Camping with Your Pets

Article taken from The Biscuit magazine Cats Dogs Pet Care Posted Apr 13, 2023
Thinking of taking your fur-baby camping with you? Here’s what you should know.

Camping trips are a lot of fun, especially when with our loved ones. Anyone with pets will tell you that they count as their loved ones too, so it just doesn't seem right to leave them behind while we're out on a camping trip. So why not bring them with? Here's how to do it the right way.  

Read this full article in Issue 12 of RSPCA’s Magazine, The Biscuit! 

Marbles the cat and her owner

Mister Dog was adopted by camping enthusiasts Trinity and James, and they love taking him along with them on their adventures! “Everything in life is better shared with those you love, and we love our dog,” said Trinity.

Australians love our pets, and it shows! Statistically speaking there are as many pets as there are people in Australia - a whopping 24 million! Because of this, the camping scene is evolving to become a lot more pet-friendly, making it easier and safer for us to bring our fur-babies along on our adventures in the great outdoors.

This being said, planning ahead is the best way to ensure the highest level of safety and fun, while still meeting any legal requirements. Here's what you must do before bringing your fur-baby camping:

  • Call the campsite management ahead of time to make sure they allow pets. Also note that pets are never allowed in National Parks.
  • Locate the closest veterinary surgery in the event of an accident or emergency.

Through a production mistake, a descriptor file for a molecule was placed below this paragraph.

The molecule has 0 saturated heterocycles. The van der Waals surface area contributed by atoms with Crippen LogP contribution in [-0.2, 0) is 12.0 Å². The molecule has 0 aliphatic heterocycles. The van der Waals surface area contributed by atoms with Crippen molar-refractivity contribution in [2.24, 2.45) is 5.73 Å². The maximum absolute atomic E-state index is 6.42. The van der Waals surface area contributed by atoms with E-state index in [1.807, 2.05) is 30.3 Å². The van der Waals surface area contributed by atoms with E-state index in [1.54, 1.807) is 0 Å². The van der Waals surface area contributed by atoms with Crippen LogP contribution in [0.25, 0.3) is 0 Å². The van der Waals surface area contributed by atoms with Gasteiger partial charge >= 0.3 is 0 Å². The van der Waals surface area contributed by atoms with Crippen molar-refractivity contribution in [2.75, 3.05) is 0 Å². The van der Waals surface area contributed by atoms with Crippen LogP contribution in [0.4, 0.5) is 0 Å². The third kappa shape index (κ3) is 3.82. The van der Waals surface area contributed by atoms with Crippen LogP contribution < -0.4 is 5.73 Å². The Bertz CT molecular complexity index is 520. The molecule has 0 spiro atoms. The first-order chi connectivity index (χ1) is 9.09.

• Get a pet first aid kit, and make sure it includes a tick remover. 
  • Make sure your contact details are up-to-date and displayed clearly on your pet’s collar. Registering and microchipping your pet is also a good idea. 
  • Make sure your pet's vaccines are up-to-date. If your pet requires medication, make sure you have enough to last the trip. 
  • Look for suitable off-leash areas for your dog to exercise and play safely. 
  • Bring your pet’s favourite things from home, including bowls, bedding and food. If your cat is crate trained, bring this too for when kitty needs some down time. 
  • Consider how your pet deals with new environments. While some pets adapt easily to new surroundings and even get excited, for others it can be a scary, confusing and stressful experience. No one knows your pet better than you do, so make sure to take their personality into account before you take them out of their comfort zone. 
  • While travelling, make sure all your pets needs are met. Make sure they have enough water, that they aren't too hot, and to avoid car sickness it may be best to postpone meals until you reach your destination. It is also important to keep your pet secure- for dogs this means using a doggy harness seatbelt, and for cats make sure their crate is secured. 
  • Finally, never leave a pet in a car unattended, and give them familiar toys and a blanket to give them a sense of familiarity and comfort.

When you arrive at your camping destination, always monitor your pets and don't leave them to their own devices for too long. Let them have fun but make sure they aren't bothering other campers or harming wildlife, and for everyone's comfort ensure any 'mistakes' are cleaned up!

For more information and tips for travelling with pets, visit The Pet Care Travel Guide from RSPCA Pet Insurance.

Rebecca Sykes
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